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drop tester

What are the most common causes of packaging damage and how can you prepare for them?

Drops and impacts in transport environment

A shock is a short-duration, high-intensity event, often caused by a sudden change in velocity, such as when a moving object stops abruptly. For packaging, common examples include drops. Effective packaging must withstand these shocks throughout the distribution route. Falling and impact hazards are everywhere in the transport chain. Therefore, identifying them and knowing the transport environment is very important.

Shocks and impacts during transport

Packages are dropped or hit several times during distribution, but most drop heights are quite low. The majority of drops occur during packaging handling, or when transferring to or from a vehicle.

Handling situations, including sorting, loading, unloading, and transferring packages between vehicles, present numerous opportunities for drops, exposing packages to fall hazards.

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Mechanical processing of packaging

Drops can happen accidentally or they can be intentional. They can be caused by e.g. from human clumsiness or carelessness, slipping, etc. Accidental falls occur relatively rarely, but in such cases the height of the fall is often high, and the direction of the fall may change upon impact.

Haste is also poison for packaging: especially during high season, damage losses increase when shipment volumes increase and personnel have to be stretched beyond their usual operating capacity. Sometimes the shock faced by the package is due to the lack of proper handling equipment or facilities.

The efficiency mindset exposes to drops

Often, efficiency drives handling practices that increase drop risks. For example, dropping, kicking or throwing packages into place is faster than careful placement, making low-height drops common during everyday activities.

When thrown, the package can travel a long distance with a net effect at the end of the drop. These events can be damaging to both the package and the product inside it. In addition, the surface against which the package falls or hits affects the strength of the impact on the product. Packages are also routinely dropped on top of other packages. These handling shocks are typically short in duration and high in acceleration.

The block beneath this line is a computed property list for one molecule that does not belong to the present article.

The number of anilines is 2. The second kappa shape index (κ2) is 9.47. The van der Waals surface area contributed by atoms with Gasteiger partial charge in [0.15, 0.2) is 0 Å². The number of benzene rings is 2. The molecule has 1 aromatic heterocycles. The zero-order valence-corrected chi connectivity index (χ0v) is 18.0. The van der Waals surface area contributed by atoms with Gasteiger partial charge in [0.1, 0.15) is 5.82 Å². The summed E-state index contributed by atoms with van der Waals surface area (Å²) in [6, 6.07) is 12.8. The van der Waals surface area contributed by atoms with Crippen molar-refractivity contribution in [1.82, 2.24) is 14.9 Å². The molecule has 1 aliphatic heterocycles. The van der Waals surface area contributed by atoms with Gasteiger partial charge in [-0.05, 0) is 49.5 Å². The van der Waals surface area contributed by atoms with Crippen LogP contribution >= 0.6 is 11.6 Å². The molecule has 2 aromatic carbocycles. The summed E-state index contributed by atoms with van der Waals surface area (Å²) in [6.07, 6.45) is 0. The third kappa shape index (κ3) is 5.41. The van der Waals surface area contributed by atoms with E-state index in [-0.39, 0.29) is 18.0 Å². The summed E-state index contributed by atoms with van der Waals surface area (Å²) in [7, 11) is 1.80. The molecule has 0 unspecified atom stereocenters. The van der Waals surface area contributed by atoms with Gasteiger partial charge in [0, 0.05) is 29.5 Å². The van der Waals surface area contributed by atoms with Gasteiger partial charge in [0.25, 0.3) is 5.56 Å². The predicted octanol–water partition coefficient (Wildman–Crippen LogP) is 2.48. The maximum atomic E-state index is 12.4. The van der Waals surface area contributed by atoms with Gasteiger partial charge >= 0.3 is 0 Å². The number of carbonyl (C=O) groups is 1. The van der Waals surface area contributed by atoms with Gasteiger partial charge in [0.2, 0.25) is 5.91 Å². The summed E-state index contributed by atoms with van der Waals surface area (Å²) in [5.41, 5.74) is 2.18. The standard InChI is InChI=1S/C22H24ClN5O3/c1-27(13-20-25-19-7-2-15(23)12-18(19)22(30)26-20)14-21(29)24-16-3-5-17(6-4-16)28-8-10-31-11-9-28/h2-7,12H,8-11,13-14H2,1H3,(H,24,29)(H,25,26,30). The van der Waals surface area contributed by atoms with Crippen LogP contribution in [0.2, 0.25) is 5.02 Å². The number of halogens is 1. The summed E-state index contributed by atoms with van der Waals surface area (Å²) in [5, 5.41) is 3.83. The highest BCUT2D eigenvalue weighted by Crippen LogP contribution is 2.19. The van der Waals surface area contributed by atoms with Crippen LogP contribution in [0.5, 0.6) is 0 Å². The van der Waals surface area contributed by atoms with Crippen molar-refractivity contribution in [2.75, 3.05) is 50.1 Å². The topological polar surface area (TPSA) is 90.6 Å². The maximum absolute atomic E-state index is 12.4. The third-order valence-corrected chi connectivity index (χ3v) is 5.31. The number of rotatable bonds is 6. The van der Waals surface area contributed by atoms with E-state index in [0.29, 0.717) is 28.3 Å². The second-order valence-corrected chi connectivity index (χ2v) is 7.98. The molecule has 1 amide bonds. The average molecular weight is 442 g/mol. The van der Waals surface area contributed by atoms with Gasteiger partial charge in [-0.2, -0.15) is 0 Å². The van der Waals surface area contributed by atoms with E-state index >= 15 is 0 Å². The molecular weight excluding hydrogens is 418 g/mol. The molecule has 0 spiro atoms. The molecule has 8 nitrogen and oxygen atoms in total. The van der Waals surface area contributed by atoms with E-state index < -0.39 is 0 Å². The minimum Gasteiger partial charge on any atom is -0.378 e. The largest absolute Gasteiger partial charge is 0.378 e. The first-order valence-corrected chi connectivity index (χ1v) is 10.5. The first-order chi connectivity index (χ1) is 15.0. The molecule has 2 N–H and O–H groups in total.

Not so nice scenarios. How can you prepare for these or how can you protect yourself from damage?

To mitigate these risks, effective preparation and protective measures are crucial. One of the most effective strategies is through careful testing, such as drop testing, to evaluate and improve packaging resilience.

Affordable and sensible testing with drop testing equipment

Drop testing is a common and effective method for validating packaging’s resilience to transport stresses. It’s affordable, requires minimal training and provides valuable, repeatable data to improve packaging designs.

The drop tester you get yourself pays for itself very quickly, and you can perform and repeat tests almost endlessly in your own laboratory. Here you can use your own methods and ready-made test standards, for example ISTA methods, which have several alternative ways to produce shocks.

Repeatable, reliable and correct information

All development work is built around repeatability. If the testing is not repeatable, it is also not comparable. And as we know, data is power. Therefore, comparable and valid drop data should be obtained with a drop tester developed for that purpose.

Why is dropping from the arm not suitable? Such tests are usually not sufficiently precise, controllable or repeatable. Setting them up is time-consuming and prone to inaccuracies. Instead of tape and string tunings, you should choose a drop mechanism developed for this purpose, which is most commonly a drop tester. The mechanism of the tester makes controlling the packaging direction easy and repeatable. The drop tray swings out from underneath super fast, allowing the package to fall freely onto the test tray. The direction of the drop (for example, the corner, edge or side of the package) is usually defined in the test standards.

Free-falling testers are used for testing small and medium-sized packages. The packages are tested by dropping the package freely onto a hard surface, usually a steel plate. They can also be dropped on top of another package or on an object such as a wooden block.

In conclusion

✅ While testing according to standards doesn’t eliminate all transport risks, it significantly strengthens your position in potential disputes by demonstrating due diligence in assessing and mitigating packaging vulnerabilities.

You can find out about package testers and equipment here.

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